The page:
This article first appeared on Golfshake.com in Jan 2017.
Tour caddie Steve Brotherhood provides 5 tips golfers could learn from an experienced caddie.
1. Pre-Shot Routine
The pre-shot routine is a must in every golfers game. Not only does it give you a start trigger entering into your shot but also it helps your alignment and ball position. I believe that cementing this into your game will be a big help. I suggest that if you don’t have a solid pre-shot routine in your game you go and see your local pro and let them help you add this into you game.
2. Club Selection
Most of the golfers I see for the ‘Tour Caddy Experiences’ I’ve done so far think they hit the ball further than what they actually do. I try and explain that knowing their distances are very important and I recommend that they go see a local golf shop that has some kind of tracking system like Trackman, flight scope etc.
Launch monitors will help you by taking an average of each club and print you out a distance for each of your clubs, and when you have done this I think you will be surprised. Without knowing exactly how far you hit the ball it is very hard to judge the playing yardage when you have to take into account the conditions of the day like temperature, wind, elevation etc. when your somewhat guessing roughly how far you hit the ball.
3. Use Your Handicap
When it comes to having a shot, from their golf handicap allocation, most of the golfers think they have to make a nett birdie or a worse a nett par. What I have tried to get into their game is to understand a nett par is a good score as this is their golf handicap and they are given this shot because this hole is one that for one reason or the other its tough enough for them to have this shot.
Also whenever they get to a longer hole they feel that a driver is the only play to advance the ball as far as possible and again with the second shot so they get as close to the green in 2 as they possibly can. I try and get them to plot their way down these longer shot holes, so for example if it’s a 420 yard par 4 instead of them hitting the big stick and getting into trouble with their first shot I choose a club for them that will allow them to hit a short iron in for their 3rd shot, so if he/she hits a 4 iron 170 I would suggest this off the tee and second shot which should get them around 340 yards down the hole which leaves them a 80 yard pitch and allowing them to easily hit this par 4 in 3 nett 2 shots and with 2 putts gives them their nett par.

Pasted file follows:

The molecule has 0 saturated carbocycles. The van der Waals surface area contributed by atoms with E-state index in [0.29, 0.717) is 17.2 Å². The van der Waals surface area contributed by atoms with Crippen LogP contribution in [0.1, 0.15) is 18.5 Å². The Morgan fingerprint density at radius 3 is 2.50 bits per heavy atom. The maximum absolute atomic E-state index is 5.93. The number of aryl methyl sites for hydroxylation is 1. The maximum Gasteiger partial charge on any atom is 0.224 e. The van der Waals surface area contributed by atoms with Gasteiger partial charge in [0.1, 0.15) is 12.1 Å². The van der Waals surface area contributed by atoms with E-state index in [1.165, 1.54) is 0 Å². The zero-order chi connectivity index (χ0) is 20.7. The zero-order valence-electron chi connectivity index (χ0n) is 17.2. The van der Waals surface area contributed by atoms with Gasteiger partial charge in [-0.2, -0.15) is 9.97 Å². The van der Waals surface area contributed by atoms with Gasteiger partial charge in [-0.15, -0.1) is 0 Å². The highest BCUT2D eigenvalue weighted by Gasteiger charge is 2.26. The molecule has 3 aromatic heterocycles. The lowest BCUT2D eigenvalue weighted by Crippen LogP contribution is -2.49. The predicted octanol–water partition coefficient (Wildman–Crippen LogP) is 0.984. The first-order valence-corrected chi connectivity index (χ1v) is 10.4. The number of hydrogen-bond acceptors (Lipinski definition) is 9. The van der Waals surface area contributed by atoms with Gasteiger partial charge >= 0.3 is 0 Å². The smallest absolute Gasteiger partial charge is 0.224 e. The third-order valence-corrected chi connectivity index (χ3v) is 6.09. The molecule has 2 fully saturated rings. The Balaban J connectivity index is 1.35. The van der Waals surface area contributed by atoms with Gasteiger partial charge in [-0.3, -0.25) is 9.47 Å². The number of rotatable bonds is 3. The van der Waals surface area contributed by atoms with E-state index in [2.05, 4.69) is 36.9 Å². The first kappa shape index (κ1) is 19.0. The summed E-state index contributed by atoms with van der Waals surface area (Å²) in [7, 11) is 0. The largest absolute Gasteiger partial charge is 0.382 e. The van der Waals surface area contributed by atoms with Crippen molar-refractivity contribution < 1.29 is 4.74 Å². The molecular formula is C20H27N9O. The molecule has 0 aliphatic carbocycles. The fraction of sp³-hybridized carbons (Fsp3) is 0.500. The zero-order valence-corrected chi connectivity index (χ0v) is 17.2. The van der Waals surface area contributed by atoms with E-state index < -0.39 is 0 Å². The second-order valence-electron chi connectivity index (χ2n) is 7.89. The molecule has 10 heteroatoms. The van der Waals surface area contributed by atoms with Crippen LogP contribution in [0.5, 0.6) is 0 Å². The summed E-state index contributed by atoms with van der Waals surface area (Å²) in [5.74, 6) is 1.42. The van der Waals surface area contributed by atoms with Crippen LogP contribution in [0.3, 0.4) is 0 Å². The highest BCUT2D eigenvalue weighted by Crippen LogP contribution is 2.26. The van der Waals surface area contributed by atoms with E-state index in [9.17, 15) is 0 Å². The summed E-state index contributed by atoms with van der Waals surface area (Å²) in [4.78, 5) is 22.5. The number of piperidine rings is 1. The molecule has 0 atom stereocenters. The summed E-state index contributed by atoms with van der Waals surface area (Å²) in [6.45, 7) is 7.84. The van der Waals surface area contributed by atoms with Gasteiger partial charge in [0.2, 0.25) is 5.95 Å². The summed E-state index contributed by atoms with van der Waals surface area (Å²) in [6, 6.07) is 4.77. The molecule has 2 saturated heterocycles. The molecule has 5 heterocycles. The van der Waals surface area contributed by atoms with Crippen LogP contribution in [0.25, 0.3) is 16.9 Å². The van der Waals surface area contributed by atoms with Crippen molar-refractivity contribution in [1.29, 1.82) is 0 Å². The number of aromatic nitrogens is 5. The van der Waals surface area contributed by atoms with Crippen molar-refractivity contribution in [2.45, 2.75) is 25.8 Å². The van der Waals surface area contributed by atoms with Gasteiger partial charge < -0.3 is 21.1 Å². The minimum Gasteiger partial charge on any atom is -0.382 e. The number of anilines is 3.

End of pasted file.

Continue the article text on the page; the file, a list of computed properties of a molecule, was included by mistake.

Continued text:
Now this doesn’t always go to plan, as the higher handicap golfer doesn’t always hit the perfect shot as we know but if they do this on a regular basis they will find that they will illuminate the higher numbers in their rounds. So when they receive a shot, Par 3’s I try and get them on the green in 2, Par 4’s get them on the green in 3 and Par 5’s get them on the green in 4. They will hole the odd par putt for a nett birdie but ultimately I am giving them a plan to keep the 7’s and 8’s off their card. Obviously some holes won’t have and trouble and with this in mind you can be a little more aggressive but I try and keep it as simple as possible to get them on the green in their nett regulation.
4. Shot Siding
When in range of the flag a lot of the golfers I see tend to see only the flag. They then take aim and attack. They never try and play to the fat part of the green which leads them to missing the green on the wrong side and leaves them with an almost impossible chip which then results in them making a bogey or worse.
I use the traffic light colors as an example so a red light flag would be a no go, an amber flag is slightly more aggressive and a green light an attack flag, with this in their mind they can take this on the course and attack flags in the right circumstances.
5. Short Game
Around the greens I have found that the norm with the golfers is to get the lobber out and try the impossible, they are not all Seve! Amateur golfers could learn a lot from shot selection and club choices and this is something I try and help with, giving them the choice of the 8 iron chip and run instead of the lob wedge definitely gives them more room for error with strike and distance control. The more loft you use on a club the further the ball has to fly as more loft creates more back spin, where with a less lofted club the ball doesn’t have to travel through the air as far and the spin on the ball with this club has forward momentum so the ball will run a lot further.
With taking all the above onboard I’m sure golfers of all standards will benefit from these 5 course management pointers.